Sous Vide Chicken Breast

I’ll be the first to admit that I’m a sucker for new kitchen gadgets and cooking techniques. Sometimes they work, sometimes they don’t. One technique that’s been getting a lot of airtime recently is sous vide, or water bath cooking. But while it seems like a bit of a fad, sous vide has been in use for over 200 years and in serious use for 50 years. 

Sous vide means “under vacuum” in French and is a straightforward and effective way of cooking poultry, meat, and fish that ends up succulent, most, and most of all, correctly cooked*. And with sous vide circulators these days going for under $200US there’s no reason to not give it a try. I did recently with some chicken breast and it was the best chicken breast I’ve ever tasted. 

So you will need to get your hands on a sous vide circulator (I use the clip on Sans Aire) and a vacuum sealer, such as a FoodSaver. As usual, I went over the top recently and installed an Irinox chamber sealer but it’s completely not necessary for this recipe. 

You’ll need:

  • 2 chicken breasts on the bone
  • 1 tsp salt
  • 1 tsp pepper
  • 1 lemon
  • 1 tsp canola oil
  • 1 tsp olive oil

Pre-heat the water via the circulator to 66C.

Rinse the chicken under cold water. Season the skin with salt and pepper and place a slice of lemon on each breast. Vacuum pack the breasts individually – make sure to roll the edges of the bag down before you drop the chicken in to ensure there is nothing preventing a good seal and to avoid contamination. 

Drop the chicken into the water bath and cook for one hour.  Toward the end of an hour heat a skillet or fry pan on medium/high heat with the canola oil. 

Remove the chicken from the water bath and take out of the vacuum bags. Pat dry and then place skin down in the skillet. Press the breast against the edge of the pan to get good contact and fry until brown (2-3 minutes, usually).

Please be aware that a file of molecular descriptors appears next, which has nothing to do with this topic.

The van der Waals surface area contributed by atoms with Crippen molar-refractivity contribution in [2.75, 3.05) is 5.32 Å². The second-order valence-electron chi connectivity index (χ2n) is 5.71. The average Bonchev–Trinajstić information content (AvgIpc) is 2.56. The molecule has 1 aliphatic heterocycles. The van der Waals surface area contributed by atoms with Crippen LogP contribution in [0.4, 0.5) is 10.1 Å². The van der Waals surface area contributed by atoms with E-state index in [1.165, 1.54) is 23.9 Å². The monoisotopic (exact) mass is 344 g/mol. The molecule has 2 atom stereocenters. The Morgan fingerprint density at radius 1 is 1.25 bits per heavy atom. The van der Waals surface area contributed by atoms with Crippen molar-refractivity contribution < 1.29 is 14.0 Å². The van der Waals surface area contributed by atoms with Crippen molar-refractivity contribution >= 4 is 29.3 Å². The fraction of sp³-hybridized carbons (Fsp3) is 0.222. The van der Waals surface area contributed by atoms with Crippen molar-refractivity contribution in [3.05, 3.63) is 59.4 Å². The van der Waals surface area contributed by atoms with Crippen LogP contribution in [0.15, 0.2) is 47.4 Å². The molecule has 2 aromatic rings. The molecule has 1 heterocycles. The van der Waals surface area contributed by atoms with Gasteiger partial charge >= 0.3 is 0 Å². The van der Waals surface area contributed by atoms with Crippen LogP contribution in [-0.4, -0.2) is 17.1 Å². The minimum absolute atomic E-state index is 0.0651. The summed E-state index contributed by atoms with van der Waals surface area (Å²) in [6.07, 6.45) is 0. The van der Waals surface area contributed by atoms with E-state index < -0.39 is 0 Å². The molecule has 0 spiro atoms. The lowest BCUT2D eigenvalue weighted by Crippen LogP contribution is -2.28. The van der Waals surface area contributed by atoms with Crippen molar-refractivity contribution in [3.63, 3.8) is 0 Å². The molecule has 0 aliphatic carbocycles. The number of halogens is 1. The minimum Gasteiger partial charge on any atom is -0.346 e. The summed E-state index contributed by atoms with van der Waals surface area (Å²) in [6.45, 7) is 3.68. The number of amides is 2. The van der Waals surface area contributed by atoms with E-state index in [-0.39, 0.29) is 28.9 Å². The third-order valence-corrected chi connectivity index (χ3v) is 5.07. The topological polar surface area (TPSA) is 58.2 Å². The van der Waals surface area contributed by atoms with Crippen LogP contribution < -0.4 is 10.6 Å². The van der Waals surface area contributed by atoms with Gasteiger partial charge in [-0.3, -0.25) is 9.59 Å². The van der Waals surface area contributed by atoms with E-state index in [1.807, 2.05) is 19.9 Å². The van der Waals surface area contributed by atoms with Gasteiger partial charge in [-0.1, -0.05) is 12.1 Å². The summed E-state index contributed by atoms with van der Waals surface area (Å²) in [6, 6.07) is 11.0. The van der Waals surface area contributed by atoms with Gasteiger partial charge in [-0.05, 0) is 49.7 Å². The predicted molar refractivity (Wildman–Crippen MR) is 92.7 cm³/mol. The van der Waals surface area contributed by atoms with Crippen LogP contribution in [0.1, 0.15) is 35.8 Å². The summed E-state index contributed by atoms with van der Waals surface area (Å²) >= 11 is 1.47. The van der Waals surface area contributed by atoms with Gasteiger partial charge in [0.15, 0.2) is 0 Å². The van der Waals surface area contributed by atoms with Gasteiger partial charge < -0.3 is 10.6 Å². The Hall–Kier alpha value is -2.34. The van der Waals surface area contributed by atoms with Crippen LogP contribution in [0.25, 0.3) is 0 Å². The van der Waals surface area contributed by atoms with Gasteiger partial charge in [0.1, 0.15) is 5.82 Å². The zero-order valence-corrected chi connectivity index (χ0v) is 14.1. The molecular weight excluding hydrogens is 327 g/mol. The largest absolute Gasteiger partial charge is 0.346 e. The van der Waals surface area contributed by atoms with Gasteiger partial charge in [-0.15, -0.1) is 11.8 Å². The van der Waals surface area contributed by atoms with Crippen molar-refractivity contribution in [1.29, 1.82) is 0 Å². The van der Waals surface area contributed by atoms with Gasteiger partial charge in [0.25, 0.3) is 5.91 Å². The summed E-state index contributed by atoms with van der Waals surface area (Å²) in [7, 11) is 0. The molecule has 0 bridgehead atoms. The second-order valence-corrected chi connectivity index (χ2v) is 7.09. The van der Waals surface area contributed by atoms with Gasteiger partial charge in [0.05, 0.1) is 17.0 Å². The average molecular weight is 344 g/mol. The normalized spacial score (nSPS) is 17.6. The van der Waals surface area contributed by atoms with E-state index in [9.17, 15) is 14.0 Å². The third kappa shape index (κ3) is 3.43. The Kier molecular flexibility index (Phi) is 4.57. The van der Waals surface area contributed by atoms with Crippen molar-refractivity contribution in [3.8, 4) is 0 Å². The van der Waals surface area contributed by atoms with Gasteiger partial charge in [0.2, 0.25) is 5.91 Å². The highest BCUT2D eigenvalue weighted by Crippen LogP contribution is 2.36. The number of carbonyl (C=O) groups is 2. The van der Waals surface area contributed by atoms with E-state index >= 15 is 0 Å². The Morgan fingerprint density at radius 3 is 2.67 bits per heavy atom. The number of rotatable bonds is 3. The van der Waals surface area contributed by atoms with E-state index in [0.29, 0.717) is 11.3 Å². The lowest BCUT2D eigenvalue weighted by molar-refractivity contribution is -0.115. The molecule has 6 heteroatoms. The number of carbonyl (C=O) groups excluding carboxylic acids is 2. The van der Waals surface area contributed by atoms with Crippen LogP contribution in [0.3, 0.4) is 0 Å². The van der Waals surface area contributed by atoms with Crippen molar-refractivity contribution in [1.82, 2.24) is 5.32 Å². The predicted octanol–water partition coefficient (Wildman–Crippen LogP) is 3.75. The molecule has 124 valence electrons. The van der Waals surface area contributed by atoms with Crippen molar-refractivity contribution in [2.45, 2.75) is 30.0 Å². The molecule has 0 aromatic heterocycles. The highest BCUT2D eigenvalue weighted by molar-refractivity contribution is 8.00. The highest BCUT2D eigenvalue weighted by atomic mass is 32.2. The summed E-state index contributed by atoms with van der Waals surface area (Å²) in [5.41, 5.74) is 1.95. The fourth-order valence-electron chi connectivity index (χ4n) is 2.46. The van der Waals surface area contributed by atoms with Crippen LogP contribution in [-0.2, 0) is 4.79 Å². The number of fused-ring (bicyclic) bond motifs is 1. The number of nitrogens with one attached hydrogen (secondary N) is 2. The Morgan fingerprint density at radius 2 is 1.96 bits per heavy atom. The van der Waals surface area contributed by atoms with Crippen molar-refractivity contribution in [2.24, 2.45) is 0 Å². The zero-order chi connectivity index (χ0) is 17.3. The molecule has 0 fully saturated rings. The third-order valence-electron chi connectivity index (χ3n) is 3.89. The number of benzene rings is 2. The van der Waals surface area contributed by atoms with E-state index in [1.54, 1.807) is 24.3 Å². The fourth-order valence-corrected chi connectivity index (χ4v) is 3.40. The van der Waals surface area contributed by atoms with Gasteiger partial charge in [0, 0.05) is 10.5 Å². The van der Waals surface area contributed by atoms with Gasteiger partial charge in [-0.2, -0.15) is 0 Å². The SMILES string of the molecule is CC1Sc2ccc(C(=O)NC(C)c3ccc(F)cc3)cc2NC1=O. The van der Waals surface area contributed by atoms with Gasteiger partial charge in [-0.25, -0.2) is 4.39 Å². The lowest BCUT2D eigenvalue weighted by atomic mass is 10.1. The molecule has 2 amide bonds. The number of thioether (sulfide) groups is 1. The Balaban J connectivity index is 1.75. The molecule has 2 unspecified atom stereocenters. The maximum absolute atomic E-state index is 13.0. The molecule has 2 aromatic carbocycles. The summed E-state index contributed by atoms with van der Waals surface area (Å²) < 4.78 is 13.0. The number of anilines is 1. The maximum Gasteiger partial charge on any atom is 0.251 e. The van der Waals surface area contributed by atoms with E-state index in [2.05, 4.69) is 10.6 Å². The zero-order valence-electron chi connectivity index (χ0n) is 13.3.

Take the chicken out of the pan and lay on a cutting board to rest. With your hands, simply remove the breast from the bone (this should happen very easily). Cut the breast into slices on a diagonal bias and then serve with the olive oil.

Seriously, look at how moist this chicken breast is! This is after resting and slicing...

See, sous vide isn’t that complicated! And you’ll never look at chicken shop chicken the same ever again. Enjoy!

* Sous vide can go wrong if you don’t follow precise times and temperatures. You can also get people sick. I recommend you do some research before you do serious sous vide cooking. My recipe here is simple and hard to mess up but you’re on your own – I take no responsibility for your outcomes.

Slow Cooked Potato with Goat Curd and Tarragon Flowers

Back in February we visited Attica for the first time and it was an amazing experience. In the 2012 restaurant rankings they were number 63 in the world. Since then, they have rocketed up to number 21 in the world and they certainly deserve it.

Last week Amazon finally delivered the new book, Origin, from Attica's head chef Ben Shewry. One of the dishes we really enjoyed was the dish, "Potato Cooked In The Earth In Which It Was Grown" and I was pleasantly surprised to see it in the Origin book! So with my new sous vide unit in hand I tried a new riff on his amazing recipe.

Transient

Now, if you don't have a sous vide machine you simply need to use a pot of water and monitor the temperature throughout the cooking process. And instead of vacuum sealing the potato you can simply add it to a Ziploc bag and gradually remove all the air in the bag before sealing. 

To make this dish you'll need (Thomas Dux carries some of the specialty ingredients):

  • 2 small oval potatoes (Kipfler work well)
  • 1 bunch of tarragon with flowers
  • 4 tsp duck fat
  • pinch of mountain pepper (from Herbie's spices) 
  • pinch of salt
  • 2 tbsp goat's curd
  • pinch of smoked paprika

Peel the potatoes and add them individually to a vacuum bag with five tarragon leaves, 2 tsp of duck fat, and the salt and pepper. Then seal and add to an 85C degree water bath for 90 mins. 

Just before removing the potatoes from the water place a tablespoon of goat's curd in the centre of a plate and sprinkle with paprika and some more mountain pepper. Place the potato in the middle and scatter the tarragon flowers. Enjoy!